Former Battle Ground, Washington, bank branch manager charged with stealing over $1 million from elderly customers

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FILE PHOTO: Signage is seen at the United States Department of Justice headquarters in Washington, D.C.

Seattle – A 43-year-old former bank manager from Battle Ground, Washington, was arrested Friday in Yakima, Washington, on charges of Bank Fraud and Aggravated Identify Theft, announced U.S. Attorney Nick Brown. Brian Davie, a former branch manager at Wells Fargo, allegedly used unauthorized cash withdrawals, money transfers, and cashier’s checks to steal over $1 million.  Davie allegedly targeted elderly and vulnerable customers. Eight victims have been identified. One woman had more than $546,000 stolen from her retirement accounts. Davie will appear in U.S. District Court in Yakima at 1:30 today.

Davie worked for Wells Fargo in Battle Ground from March of 2014 until he was fired in June 2019. According to the criminal complaint, Davie used his position as a manager at the branch to conduct unauthorized transactions. Davie had access to customer files containing information about bank account balances, as well as examples of customer signatures. Davie allegedly used this knowledge to forge signatures on cashier’s checks, withdrawal slips and other bank forms. Davie allegedly hid his criminal activity by repeatedly exchanging cashier’s checks until they were small enough to cash without triggering banking reporting requirements.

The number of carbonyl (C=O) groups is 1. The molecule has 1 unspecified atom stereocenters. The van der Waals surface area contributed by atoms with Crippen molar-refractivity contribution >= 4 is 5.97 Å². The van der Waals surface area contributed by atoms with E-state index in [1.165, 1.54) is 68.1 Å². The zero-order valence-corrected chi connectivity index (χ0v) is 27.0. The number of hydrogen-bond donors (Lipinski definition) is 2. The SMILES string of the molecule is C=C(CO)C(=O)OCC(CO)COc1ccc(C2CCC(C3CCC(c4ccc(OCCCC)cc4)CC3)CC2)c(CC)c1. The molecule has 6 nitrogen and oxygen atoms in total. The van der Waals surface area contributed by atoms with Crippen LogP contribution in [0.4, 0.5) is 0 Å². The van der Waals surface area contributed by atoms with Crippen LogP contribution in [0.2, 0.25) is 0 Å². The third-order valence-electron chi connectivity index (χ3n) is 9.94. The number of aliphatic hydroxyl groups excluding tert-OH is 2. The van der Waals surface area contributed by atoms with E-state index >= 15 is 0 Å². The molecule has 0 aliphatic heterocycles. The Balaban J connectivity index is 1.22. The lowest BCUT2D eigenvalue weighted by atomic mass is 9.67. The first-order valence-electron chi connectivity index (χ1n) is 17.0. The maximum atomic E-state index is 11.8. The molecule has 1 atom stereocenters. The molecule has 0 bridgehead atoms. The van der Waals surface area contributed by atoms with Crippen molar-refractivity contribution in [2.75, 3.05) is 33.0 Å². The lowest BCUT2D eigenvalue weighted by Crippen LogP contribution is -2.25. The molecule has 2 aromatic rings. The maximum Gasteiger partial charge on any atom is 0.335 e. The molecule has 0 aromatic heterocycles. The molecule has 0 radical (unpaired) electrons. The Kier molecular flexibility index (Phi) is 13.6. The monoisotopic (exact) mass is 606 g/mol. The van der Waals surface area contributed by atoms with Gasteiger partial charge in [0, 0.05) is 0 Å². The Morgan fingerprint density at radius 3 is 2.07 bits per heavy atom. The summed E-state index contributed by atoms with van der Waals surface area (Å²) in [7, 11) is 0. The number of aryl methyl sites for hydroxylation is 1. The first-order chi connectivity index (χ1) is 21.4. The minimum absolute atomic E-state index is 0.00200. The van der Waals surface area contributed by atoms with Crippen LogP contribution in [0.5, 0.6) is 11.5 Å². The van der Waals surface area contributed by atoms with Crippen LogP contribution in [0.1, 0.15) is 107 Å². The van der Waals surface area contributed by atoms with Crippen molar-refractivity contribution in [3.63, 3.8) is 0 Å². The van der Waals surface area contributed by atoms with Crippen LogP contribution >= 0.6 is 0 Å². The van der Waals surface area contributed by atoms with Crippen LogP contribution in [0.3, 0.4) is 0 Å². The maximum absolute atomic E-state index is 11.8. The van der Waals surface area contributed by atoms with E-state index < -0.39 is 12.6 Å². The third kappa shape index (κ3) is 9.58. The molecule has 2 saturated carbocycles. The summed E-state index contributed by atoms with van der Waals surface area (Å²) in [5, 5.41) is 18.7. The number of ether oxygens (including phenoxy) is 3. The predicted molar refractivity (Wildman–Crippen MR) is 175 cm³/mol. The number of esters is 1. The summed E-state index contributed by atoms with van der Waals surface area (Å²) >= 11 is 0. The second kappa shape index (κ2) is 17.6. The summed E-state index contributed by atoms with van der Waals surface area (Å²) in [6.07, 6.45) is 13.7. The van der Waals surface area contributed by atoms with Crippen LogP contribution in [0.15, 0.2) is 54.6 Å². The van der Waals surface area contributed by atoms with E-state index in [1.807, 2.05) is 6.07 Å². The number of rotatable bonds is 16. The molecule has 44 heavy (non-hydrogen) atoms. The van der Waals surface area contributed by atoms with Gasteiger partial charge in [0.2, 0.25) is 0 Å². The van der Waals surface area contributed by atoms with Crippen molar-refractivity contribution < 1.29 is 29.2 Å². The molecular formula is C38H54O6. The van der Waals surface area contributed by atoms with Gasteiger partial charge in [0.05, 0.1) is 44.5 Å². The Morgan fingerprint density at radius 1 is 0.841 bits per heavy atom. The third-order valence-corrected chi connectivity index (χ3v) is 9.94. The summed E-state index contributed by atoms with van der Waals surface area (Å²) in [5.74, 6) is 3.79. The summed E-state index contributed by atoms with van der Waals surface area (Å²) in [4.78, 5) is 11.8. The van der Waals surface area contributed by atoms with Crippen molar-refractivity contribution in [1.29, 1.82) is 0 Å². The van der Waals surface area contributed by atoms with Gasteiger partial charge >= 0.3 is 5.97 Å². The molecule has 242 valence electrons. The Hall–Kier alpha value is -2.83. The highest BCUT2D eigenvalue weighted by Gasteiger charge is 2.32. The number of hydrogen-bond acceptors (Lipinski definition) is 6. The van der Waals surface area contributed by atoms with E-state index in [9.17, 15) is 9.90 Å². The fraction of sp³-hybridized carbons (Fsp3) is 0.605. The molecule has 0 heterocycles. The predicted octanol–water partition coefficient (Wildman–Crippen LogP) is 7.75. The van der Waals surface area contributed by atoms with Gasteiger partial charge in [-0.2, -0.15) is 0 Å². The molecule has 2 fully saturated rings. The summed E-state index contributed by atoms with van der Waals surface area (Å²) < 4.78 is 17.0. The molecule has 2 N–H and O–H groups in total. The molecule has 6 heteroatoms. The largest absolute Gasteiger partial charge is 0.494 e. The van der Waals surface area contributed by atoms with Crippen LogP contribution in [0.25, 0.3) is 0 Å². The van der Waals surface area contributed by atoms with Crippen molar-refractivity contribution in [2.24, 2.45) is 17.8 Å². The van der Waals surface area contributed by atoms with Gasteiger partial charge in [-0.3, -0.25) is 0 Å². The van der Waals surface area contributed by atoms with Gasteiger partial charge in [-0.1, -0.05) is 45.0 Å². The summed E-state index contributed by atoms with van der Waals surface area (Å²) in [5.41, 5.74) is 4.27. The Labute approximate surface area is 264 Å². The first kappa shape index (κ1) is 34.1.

The complaint alleges that Davie continued undetected because he stole from  elderly customers who might be less likely to closely monitor their account balances. Some of Davie’s victims had dementia, or had limited English skills and did not understand banking transactions. In at least one case, Davie failed to file the paperwork to install a victim’s relative as a co-signer on the victim’s accounts.  That failure prevented the relative from being able to monitor the account and detect the fraudulent transactions.

Davie deposited some of the stolen money in an account he created in the name of a relative’s business. He made some of the cashier’s checks payable to that relative or to the business account he created. Much of the money was withdrawn as cash.

Wells Fargo reimbursed victims for their losses.

The charges contained in the complaint are only allegations.  A person is presumed innocent unless and until he or she is proven guilty beyond a reasonable doubt in a court of law.

This case is being investigated by the Federal Bureau of Investigation (FBI), with assistance from the Wells Fargo investigation team.

This case is being prosecuted by Assistant United States Attorney Zachary Dillon.

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